Many of my colleagues are performing double-duty, caring for children while performing work activities. Many a Zoom meeting has become much more interesting thanks to kiddos in the background. My favorite to-date is a little girl interrupting a Zoom meeting by telling her father that she and her sisters were becoming mermaids. Hopefully, he intercepted that activity before the bathtub overflowed.

Caregivers of persons with dementia are struggling with changes in routines, too. Some family members have decided to bring their loved one back home rather than face the separation enforced by facilities. Other family caregivers have lost access to day cares and respite programs. Many of the respite programs are providing sing-a-longs and other interactive activities via Facebook Live and Zoom. Kudos to these programs for creativity! Some programs are also sending in “buddies” to stop by and socialize while maintaining social distance. At the same time, some caregivers have opted to avoid paid caregivers out of fear of bringing coronavirus into the home. There are no right or wrong approaches, only approaches that are right for individual situations.

Unusual Times, Unusual Ideas

One of my friends reported that her mother-in-law with dementia was writing all over the walls in her room at an assisted living facility. Because of the coronavirus, she is being kept in her room for large portions of the day. I asked if her mother-in-law had been a teacher. Turns out, she had…for over 30 years. I suggested working with the facility to install chalkboard-like contact paper.  My friend’s mother-in-law was likely reliving a time in her life when she was teaching her students. And the chalkboard contact paper was easier to clean than the walls of the apartment!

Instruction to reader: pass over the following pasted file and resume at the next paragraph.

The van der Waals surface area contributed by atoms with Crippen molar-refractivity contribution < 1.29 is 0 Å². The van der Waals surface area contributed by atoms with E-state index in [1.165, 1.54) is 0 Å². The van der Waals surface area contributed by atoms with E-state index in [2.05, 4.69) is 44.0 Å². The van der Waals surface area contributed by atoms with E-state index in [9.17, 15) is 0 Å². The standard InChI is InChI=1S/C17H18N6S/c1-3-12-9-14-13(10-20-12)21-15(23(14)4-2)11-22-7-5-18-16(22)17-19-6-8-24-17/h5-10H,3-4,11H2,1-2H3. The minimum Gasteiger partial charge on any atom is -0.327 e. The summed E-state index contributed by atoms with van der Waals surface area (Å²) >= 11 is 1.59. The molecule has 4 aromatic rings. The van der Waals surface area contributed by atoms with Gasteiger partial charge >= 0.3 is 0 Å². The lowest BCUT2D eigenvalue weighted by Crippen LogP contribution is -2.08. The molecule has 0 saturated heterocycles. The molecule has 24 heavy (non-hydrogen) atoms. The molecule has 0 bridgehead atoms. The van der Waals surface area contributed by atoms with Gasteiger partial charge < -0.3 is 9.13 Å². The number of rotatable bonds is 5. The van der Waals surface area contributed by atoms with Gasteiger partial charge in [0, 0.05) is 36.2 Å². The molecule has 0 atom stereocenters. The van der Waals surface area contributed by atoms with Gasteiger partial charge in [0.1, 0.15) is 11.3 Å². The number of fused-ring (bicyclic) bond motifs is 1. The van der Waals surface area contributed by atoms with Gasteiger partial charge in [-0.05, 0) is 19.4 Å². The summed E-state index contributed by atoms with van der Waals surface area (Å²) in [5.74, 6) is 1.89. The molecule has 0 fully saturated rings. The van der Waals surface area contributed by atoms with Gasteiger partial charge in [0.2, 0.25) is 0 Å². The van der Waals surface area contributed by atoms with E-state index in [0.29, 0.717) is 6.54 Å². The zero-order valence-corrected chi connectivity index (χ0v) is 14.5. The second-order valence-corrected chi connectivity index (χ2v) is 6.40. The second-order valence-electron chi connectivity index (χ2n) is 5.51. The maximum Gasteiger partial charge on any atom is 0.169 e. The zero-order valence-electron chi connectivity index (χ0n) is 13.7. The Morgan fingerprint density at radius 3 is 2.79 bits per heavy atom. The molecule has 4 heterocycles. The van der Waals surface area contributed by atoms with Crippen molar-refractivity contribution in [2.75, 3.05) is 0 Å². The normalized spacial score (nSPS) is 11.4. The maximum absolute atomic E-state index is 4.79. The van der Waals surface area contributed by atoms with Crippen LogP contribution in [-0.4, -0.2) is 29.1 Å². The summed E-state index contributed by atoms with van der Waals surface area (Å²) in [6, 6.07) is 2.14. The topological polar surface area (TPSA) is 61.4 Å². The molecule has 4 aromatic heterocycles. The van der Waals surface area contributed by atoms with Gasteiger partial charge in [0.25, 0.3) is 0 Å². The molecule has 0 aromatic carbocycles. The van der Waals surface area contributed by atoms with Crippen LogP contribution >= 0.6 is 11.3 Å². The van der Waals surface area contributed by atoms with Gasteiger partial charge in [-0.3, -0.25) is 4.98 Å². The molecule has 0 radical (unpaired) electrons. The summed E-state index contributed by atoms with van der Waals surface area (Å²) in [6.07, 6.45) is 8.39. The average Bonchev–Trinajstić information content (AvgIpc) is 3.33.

It is the activity, not the successful completion of the activity, that is important! The Alzheimer’s Association has some great ideas on their website. Some family caregivers have developed their own approaches:

  • taking daily “trips” to large outdoor nurseries and walking among the flowers and plants. Not quite a botanical garden, but close enough!
  • taking more drives for a change in scenery.
  • putting together their own daily work-out routine.
  • having virtual “morning coffee” hours with fellow support-group members
  • developing personal sacred/religious practices to substitute for weekly services…especially if the person living with dementia cannot follow the streamed service.
  • enlisting a neighbor, friend, or relative (or combination of all 3) as a daily walking buddy (gives the caregiver a small break).
  • creating an in-home “grocery store” where the children assist as workers and cashiers.
  • setting up a work-space complete with paper, pens, highlighter, adding machine, and other items that the person living with dementia would have used in their occupation.
  • maintaining a schedule that involves consistent times for getting up, eating meals, and helping with household chores. We use schedules to create memories and abilities in children; we use schedules to maintain as many memories as possible with people living with dementia.

More to Come…

I look forward to sharing more with my readers! Meanwhile, please send me questions or comments!